That isn’t the case with neurodiversity, even in progressive cultures. The terminology itself reveals the underlying perceptions. The negative labels – “dys” and “disorder” – indicate as much. People “suffering” from these “disorders” are perceived to be lesser, needing medical care to “cure” them of their impairments. There is little knowledge and many misconceptions. When we talk of Autism, most imagine a “Rain-man” type genius able to count cards in Las Vegas, having irrational outbursts over pancakes. When we talk of Tourette’s, most imagine a hilariously inappropriate swear word being shouted during a formal black-tie event.
we understand more about the human brain, we are realizing that these conditions are not defects, merely differences. They put neurodivergent people at a disadvantage because we live in a world that caters to neurotypicals. Having an intense interest in science and maths and a decent memory, I did pretty well in school. But back in sunny Sri Lanka, when I was 12, my classroom was moved to a brand-new building in my school. Whitewashed with large open windows, the room was airy and full of sunlight. I could not look up from my desk at the teacher, everything was blindingly bright. I tried to explain, but the teacher dismissed my issue as fussiness. That year I missed about 3 months of school because of headaches. I came 27th in the class of 30. A few years later, by the time I was studying for my GCSEs, we were back in the old gloomy buildings. I went on to get 8 distinctions. Looking back, I wonder how different my life would have been if my GCSE classroom was in the new building.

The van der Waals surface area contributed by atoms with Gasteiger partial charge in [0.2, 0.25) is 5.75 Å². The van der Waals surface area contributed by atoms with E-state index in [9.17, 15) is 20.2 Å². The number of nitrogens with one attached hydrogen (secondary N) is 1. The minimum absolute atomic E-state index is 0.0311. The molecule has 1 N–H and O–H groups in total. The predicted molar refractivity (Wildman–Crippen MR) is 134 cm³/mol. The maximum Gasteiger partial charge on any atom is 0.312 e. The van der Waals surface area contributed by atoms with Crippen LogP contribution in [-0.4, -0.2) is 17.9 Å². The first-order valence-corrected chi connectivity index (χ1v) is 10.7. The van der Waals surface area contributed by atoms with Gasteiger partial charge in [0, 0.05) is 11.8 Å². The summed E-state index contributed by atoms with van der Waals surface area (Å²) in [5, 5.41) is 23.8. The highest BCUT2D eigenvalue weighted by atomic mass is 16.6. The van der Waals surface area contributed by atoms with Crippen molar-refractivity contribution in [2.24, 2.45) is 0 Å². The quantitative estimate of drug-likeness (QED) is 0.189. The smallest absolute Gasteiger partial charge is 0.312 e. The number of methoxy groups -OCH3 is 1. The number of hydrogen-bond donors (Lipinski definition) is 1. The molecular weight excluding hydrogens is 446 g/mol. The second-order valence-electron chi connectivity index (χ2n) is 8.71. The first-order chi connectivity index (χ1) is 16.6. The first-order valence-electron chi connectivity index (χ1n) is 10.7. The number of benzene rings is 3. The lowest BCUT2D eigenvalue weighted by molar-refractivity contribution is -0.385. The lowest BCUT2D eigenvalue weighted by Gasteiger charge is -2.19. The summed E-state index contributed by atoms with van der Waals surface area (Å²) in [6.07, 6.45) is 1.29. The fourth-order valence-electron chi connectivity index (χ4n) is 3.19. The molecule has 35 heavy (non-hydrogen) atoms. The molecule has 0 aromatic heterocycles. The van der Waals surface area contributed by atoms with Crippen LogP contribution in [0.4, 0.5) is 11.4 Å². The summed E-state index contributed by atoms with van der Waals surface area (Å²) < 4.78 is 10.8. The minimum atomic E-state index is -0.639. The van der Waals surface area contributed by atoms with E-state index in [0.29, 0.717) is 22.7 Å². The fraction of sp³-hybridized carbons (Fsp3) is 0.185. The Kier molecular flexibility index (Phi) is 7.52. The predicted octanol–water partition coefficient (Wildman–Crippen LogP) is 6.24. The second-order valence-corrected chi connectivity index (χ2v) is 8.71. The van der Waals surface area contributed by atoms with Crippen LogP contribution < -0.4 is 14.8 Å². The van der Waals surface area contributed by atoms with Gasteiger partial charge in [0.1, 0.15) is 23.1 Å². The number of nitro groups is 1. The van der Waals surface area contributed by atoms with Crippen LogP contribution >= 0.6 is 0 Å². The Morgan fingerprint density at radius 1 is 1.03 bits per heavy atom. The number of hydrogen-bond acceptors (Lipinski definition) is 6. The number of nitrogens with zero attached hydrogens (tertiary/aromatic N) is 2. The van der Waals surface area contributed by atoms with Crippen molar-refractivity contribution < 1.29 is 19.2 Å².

If we remove sensory and societal barriers, the neurological differences of autism can result in strengths.
The path to equity in neurodiversity is a long one. The good news is that the journey has started. We are learning more about ourselves, defining our identities with neutral language, raising awareness, debunking myths, and fighting for equity.